Publish or Perish: the past, present and future of the scientific journal
April 1, 2015 Leave a comment
Third-year Laura Brassington has won a Laidlaw Undergraduate Research Internship and started out by attending Dr Aileen Fyfe’s conference at the Royal Society. Here she reflects on seeing an academic conference in action…
In a break from all that Spring Break essaying I know we’re all doing, I volunteered to assist at the conference, “Publish or Perish: the past, present and future of the scientific journal,” at the Royal Society, in London. This fascinating conference was part of Dr Fyfe’s “Publishing the Philosophical Transactions” research project on the history of the world’s oldest science journal. I am looking forward to working with the research team this summer on a project to find out who was reading this journal in nineteenth-century Manchester.
I first became interested in the history of science after taking Dr Fyfe’s module, “Nature and Society in Victorian Britain” last semester. At the end of the module I took the opportunity to design my own research question and chose to pursue primary research on working-class engagement in science in nineteenth-century Britain. I was amazed to read first-hand accounts of individuals such as Thomas Edward, working 14-hour days for a few pence a week, yet spending every night outdoors observing and recording information about the natural world. I was even more fascinated to find that despite their intense dedication to science, such individuals have received very little historiographical attention. It was for this reason that I applied for the Laidlaw Internship. Not only will I have the chance to support valuable academic research, but I hope to recover more stories of the unsung working-class scientists, and their contribution to scientific knowledge.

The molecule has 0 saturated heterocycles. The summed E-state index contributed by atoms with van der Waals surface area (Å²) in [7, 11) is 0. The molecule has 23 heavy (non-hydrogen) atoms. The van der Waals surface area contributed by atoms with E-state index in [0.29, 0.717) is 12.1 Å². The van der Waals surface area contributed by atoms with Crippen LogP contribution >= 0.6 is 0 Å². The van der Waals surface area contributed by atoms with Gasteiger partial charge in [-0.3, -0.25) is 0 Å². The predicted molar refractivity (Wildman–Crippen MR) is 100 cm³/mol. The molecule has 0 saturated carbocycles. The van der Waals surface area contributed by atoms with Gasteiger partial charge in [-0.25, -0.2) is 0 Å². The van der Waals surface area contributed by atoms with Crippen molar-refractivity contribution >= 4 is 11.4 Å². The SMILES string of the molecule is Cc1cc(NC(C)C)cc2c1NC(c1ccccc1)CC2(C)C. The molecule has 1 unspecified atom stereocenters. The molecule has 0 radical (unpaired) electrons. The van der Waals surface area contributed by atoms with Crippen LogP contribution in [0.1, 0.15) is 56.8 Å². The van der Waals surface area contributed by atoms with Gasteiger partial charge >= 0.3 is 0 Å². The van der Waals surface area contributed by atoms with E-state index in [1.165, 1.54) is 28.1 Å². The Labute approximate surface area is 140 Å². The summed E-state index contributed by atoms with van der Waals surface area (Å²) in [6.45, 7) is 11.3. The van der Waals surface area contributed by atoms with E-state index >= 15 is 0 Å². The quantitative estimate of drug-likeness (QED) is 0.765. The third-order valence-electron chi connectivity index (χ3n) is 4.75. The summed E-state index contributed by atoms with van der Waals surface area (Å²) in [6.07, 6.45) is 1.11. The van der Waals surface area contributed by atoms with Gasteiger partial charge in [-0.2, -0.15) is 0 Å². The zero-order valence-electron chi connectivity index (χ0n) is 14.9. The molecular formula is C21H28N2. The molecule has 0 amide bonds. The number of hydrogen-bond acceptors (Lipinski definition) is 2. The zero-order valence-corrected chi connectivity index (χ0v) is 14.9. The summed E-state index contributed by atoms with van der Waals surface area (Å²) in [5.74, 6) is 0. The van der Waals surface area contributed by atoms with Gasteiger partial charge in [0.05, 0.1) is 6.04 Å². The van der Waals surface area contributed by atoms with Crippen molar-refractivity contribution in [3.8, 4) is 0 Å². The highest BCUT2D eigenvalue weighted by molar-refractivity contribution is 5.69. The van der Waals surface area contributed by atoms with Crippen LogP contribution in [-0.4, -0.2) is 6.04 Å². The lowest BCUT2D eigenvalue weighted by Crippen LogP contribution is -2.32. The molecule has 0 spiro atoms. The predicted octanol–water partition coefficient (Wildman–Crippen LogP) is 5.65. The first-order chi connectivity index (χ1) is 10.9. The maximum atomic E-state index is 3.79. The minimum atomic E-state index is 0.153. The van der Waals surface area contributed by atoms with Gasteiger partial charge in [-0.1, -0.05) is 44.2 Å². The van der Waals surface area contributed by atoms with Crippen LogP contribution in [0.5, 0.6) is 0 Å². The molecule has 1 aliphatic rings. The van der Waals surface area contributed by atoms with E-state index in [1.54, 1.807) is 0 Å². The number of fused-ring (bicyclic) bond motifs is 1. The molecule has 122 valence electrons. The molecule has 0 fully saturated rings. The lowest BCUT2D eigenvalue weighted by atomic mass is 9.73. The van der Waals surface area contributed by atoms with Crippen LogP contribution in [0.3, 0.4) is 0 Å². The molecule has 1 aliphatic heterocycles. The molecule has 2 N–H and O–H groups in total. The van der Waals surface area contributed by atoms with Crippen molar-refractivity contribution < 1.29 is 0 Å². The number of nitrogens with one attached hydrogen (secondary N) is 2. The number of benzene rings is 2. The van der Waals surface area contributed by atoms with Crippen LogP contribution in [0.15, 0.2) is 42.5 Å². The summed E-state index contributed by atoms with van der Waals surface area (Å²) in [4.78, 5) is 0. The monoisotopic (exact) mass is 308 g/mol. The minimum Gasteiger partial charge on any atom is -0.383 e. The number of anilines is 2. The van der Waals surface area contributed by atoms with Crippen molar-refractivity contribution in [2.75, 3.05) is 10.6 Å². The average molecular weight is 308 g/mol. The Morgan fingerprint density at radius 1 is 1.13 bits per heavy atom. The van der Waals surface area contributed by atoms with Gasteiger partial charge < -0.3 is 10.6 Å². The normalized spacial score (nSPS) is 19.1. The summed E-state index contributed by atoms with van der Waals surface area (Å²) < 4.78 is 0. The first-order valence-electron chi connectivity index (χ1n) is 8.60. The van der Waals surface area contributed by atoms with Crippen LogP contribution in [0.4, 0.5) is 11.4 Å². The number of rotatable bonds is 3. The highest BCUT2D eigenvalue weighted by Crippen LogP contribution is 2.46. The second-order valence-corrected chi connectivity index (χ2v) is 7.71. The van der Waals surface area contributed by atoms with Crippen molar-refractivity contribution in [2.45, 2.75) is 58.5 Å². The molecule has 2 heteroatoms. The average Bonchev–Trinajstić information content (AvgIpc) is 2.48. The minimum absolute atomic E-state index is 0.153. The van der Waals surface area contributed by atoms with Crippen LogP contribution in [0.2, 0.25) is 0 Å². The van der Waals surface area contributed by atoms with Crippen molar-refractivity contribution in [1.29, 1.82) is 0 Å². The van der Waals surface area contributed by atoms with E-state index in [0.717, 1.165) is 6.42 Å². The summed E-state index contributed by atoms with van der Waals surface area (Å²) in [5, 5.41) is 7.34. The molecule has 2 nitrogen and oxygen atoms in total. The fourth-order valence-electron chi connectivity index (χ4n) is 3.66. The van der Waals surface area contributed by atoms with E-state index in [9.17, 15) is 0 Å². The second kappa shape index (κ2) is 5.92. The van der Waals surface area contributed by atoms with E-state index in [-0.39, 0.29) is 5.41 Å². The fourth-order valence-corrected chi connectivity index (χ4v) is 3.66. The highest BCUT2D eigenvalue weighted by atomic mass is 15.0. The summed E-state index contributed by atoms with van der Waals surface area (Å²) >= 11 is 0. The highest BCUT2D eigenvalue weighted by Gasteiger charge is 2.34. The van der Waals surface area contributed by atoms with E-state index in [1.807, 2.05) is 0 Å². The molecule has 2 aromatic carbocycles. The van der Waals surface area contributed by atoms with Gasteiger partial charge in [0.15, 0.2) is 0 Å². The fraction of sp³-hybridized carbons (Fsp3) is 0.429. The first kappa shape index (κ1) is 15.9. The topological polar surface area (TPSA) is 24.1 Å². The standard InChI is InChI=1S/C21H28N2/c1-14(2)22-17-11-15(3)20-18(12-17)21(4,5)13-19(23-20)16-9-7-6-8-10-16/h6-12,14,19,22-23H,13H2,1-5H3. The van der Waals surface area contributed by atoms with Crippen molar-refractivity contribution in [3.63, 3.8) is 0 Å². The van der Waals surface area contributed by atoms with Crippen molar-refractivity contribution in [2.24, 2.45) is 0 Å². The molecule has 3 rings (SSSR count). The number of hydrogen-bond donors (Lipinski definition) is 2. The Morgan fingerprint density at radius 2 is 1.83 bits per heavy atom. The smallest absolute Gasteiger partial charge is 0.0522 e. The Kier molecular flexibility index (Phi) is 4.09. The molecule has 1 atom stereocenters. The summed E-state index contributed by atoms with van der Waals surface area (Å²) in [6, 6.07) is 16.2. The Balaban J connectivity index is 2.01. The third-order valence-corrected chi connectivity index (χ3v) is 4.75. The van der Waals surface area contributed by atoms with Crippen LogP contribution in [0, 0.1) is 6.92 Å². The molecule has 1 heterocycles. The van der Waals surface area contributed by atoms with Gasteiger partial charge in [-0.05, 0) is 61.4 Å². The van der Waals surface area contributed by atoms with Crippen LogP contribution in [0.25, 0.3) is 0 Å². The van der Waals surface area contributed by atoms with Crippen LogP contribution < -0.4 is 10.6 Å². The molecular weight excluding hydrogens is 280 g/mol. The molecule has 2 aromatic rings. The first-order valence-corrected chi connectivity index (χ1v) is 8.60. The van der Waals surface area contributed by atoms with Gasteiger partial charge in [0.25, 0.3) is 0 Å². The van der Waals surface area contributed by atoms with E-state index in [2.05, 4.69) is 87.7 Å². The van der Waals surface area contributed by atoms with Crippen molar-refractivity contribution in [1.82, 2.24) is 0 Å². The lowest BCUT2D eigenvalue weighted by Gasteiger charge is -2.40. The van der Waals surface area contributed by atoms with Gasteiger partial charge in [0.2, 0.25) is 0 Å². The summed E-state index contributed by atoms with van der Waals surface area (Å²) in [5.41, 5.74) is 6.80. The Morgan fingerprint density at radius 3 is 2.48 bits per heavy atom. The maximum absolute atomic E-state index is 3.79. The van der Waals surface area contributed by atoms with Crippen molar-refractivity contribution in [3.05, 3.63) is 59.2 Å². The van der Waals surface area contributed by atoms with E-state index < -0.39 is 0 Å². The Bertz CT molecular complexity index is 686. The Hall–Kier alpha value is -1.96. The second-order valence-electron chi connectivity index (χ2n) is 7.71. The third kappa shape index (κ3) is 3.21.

In all honesty, I’m not really sure what I expected of the conference. Enthusiastic academics, high level intellectual debate, the realisation that the names on all those library books actually pertain to real people … but I came back inspired by the passion with which everybody spoke about their subject and their unhesitating offers of helpful advice even to a humble undergraduate. It was a pleasure to meet and talk to academics who have spent years researching and writing about the history of science.
I heard speakers from Harvard to Pretoria to China in what was a truly global conference celebrating 350 years of the scientific periodical. A few highlights included Dr Beth LeRoux discussing the delicate balance struck between academic freedom and political ideology in colonial South Africa, Dr Alex Csiszar on the secret history of offprints, and a public oral history event at which Fellows of the Royal Society discussed their own experiences of publishing science. The conference closed with a discussion of the history of the readership of scientific journals, which gave me the chance to ask Professor Jim Secord for advice as I prepare for my project this summer.
It was also very surreal to be a part of the way that communicating the history of science is changing. Put in charge of the conference’s Twitter account I found myself in conversation and debate not only with academics in parallel sessions but also Taylor Swift – who knew she had such a passion for science? Most of all, my interest in my research project was only heightened, and not even the gruelling 7 hour return journey could dampen my enthusiasm.
I am deeply grateful to Dr Aileen Fyfe, Dr Noah Moxham and Dr Julie McDougall-Waters for their welcome, and the opportunity to work on their project this summer. Alas for now it’s back to those essays …
If you are interested in knowing more about the conference, you can get an idea of the debates by looking up @AHRCPhilTrans, #philtrans350, and #histsci, and images from the conference can be found here. The research project can be found at: https://arts.st-andrews.ac.uk/philosophicaltransactions/.